SHUQUALAK, Miss —
Across the Mississippi River in Alton, Ill., Dave Grounds was watching TV when he heard the rain suddenly intensify, followed by winds that he said had "incredible resonance."
"That's when the house started shaking violently, like it was grabbed by both sides," said Grounds, a judge for Madison County's juvenile court. "I thought it was an earthquake, and that's when things started collapsing."
Two large trees — one oak and the other ash, each a century old — toppled onto one end of his house of 43 years, caving in his bedroom and crushing two of his vehicles.
"Electricity lines came down and started sparking like it was the Fourth of July, and the whole house filled with smoke," said Grounds, 64.
At least eight homes were damaged in the St. Louis neighborhood known as the Hill, famous for its Italian heritage and restaurants. Mobile homes were blown over in parts of Franklin and Washington counties, not far from St. Louis.
Fuchs said the storm, which affected numerous states, was the result of a clash of warm and cold air — typical for spring.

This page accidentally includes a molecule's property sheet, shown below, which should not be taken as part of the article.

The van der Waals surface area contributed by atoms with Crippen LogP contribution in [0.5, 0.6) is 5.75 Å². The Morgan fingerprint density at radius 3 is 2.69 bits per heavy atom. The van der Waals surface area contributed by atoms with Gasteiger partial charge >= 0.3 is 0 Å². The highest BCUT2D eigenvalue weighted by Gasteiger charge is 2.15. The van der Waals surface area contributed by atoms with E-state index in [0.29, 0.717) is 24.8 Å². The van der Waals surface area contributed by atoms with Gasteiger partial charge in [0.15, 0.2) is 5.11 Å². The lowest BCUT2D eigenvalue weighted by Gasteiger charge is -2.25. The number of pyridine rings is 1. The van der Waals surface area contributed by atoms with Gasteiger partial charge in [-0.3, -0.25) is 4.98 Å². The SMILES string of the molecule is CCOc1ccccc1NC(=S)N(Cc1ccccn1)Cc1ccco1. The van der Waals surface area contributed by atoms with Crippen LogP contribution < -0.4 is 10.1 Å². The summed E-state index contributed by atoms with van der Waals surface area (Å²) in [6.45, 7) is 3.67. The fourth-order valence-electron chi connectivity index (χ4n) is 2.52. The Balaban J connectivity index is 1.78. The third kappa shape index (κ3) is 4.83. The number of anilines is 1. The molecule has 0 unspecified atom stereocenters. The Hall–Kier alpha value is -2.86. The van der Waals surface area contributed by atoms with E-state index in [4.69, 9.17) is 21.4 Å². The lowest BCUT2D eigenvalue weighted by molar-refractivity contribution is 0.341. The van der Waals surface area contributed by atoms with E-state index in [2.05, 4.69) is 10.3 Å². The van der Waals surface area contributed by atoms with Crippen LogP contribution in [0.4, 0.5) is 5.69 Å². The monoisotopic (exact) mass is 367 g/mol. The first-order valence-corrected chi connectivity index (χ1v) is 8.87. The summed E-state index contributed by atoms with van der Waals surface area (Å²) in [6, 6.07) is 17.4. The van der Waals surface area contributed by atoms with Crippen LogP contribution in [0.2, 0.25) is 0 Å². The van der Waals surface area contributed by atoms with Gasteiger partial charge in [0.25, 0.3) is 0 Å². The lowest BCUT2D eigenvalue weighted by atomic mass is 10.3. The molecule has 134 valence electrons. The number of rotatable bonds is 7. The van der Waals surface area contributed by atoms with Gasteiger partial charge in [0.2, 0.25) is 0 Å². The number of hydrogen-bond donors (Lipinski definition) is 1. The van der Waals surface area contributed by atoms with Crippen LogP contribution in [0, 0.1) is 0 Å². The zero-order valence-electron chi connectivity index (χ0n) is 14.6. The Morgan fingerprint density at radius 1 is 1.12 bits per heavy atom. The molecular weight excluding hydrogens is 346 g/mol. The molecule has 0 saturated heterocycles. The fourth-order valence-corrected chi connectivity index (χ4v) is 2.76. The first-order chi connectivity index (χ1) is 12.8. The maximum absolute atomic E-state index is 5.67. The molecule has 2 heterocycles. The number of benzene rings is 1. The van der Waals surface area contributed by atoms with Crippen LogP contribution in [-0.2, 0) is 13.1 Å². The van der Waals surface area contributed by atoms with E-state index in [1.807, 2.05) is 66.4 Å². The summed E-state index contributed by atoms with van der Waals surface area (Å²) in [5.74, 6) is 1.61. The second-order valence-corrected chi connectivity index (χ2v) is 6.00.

On Thursday, the system moved through the Southeast, with high winds knocking over trees and power lines in rural west Alabama and eastern Mississippi. About 50 school systems in central and north Alabama sent students home early, and a few government offices and businesses also closed early.
In Shuqualak, Kathy Coleman, 57, said she was outside her home signing for a delivery of her dialysis medication when the deliveryman hustled her back in to the house. Coleman said she, the deliveryman and her housekeeper huddled in the bathroom as the storm hit.
"All I could hear was trees breaking and falling and glass. He started praying and I started praying. Thank God he was here," she said.